On March 21, 2024, Oregon Governor Tina Kotek signed into law Senate Bill 1515, amending the Oregon Family Leave Act (“OFLA”) and the Paid Leave Oregon program (“PLO”). The bill is intended to better align the OFLA and PLO.  This alert highlights the most significant OFLA and PLO changes, which will take effect July 1, 2024.

The law makes significant changes to OFLA.  Before SB 1515, several types of leave – including parental leave and leave for the serious health condition of an employee or the employee’s family member – were covered by OFLA, PLO, and the federal Family Medical Leave Act (“FMLA”). This allowed employees to potentially “stack” their leaves by exhausting OFLA and/or FMLA leave and then taking leave under PLO for the same purpose.  SB 1515 addresses some but not all of these stacking issues and creates new questions for employers.

Rather than simply repealing OFLA entirely or prohibiting employees from “stacking” their leaves, SB 1515 amends OFLA to significantly decrease the overlap with PLO.  Under the revised law, OFLA now only covers leave for one of the following:

  1. To care for a child of the employee who is suffering from an illness, injury, or condition that requires home care regardless of whether the child has a serious health condition, or who requires home care due to the closure of the child’s school or child care provider as a result of a public health emergency.
  2. To deal with the death of a family member by: (A) attending the funeral or alternative to a funeral of the family member; (B) making arrangements necessitated by the death of the family member; or (C) grieving the death of the family member. (Note that bereavement leave is limited to two weeks per incident, and bereavement leave cannot exceed four weeks within any one-year period.)
  3. For pregnancy-related disability leave.

Employers with 50 or more employees should note that FMLA leave criteria have not changed.  Employees may still be able to stack FMLA and PLO time. 

Other key changes in the new law include:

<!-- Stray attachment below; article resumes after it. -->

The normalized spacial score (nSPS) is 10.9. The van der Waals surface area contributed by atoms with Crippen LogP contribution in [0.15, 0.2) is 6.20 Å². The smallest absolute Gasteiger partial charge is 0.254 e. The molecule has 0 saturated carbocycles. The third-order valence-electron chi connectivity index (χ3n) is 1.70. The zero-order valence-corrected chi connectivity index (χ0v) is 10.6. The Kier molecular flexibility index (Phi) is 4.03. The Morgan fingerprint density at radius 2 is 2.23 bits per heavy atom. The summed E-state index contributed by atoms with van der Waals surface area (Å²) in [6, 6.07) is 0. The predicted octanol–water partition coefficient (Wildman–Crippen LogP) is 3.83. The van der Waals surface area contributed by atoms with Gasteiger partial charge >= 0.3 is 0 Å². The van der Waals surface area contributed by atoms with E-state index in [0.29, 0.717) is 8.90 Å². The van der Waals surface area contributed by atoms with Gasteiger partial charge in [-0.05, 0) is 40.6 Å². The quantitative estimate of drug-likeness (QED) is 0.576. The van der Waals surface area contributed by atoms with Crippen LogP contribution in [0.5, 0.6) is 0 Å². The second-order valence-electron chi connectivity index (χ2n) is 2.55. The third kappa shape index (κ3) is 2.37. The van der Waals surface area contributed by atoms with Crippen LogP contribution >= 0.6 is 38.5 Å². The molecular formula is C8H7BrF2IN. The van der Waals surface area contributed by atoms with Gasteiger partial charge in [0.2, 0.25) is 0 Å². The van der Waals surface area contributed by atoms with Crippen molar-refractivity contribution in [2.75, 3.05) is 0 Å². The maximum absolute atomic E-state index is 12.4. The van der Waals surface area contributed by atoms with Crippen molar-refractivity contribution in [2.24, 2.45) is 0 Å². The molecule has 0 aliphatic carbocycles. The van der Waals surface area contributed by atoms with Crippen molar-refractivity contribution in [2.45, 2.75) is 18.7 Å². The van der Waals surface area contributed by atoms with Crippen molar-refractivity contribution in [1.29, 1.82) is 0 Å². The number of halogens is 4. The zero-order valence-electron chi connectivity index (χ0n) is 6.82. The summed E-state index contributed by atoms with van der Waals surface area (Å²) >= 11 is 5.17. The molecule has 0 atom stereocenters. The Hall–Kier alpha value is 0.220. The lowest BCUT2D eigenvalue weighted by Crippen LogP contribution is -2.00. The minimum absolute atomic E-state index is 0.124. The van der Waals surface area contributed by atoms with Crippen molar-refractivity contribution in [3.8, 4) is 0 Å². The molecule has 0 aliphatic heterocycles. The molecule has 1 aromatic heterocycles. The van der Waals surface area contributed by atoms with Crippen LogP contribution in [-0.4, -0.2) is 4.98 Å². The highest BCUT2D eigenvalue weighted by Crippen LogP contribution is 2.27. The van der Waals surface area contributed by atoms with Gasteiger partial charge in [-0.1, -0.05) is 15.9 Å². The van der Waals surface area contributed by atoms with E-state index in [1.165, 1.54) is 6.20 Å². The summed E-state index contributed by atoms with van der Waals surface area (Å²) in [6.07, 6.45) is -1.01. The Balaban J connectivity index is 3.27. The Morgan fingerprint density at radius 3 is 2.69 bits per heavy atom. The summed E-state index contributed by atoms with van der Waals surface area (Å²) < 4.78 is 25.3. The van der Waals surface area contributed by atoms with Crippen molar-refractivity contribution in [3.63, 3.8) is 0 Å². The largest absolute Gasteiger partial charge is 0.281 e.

• Employees taking PLO are now entitled to use accrued paid time off (e.g., vacation/sick time) to “top up” their pay to 100% of their regular compensation while on PLO.  (Previously, employers had discretion about whether to allow this.)  Employers have the option of whether to allow employees to go beyond 100% of their regular pay. 
  • The new law requires the Oregon Bureau of Labor and Industries (“BOLI”) and the Oregon Employment Department (“OED”) to develop a mechanism to share information with employers about how much pay employees are receiving.  This will be a relief to employers who are trying to “top up” employee pay while the employee is on PLO.
  • The new law addresses a conflict with Oregon’s predictive scheduling law, which applies to large employers in the retail, grocery, and hospitality industries, and which generally requires these  employers  to set employee schedules 14 days in advance. The bill clarifies that employers will not be subject to a penalty if an employee’s schedule must be changed to accommodate another employee’s taking of or return from leave, if the employee fails to give 14 days’ advance notice of the need for leave, or if the employee returns without giving 14 days’ advance notice.

The new OFLA and PLO rules go into effect July 1, 2024.  Between now and then, employers who are subject to OFLA (i.e., those with 25+ employees in Oregon) should consider updating their leave policies to track the new law. 

Please contact your attorney if you have questions about how this development impacts your business.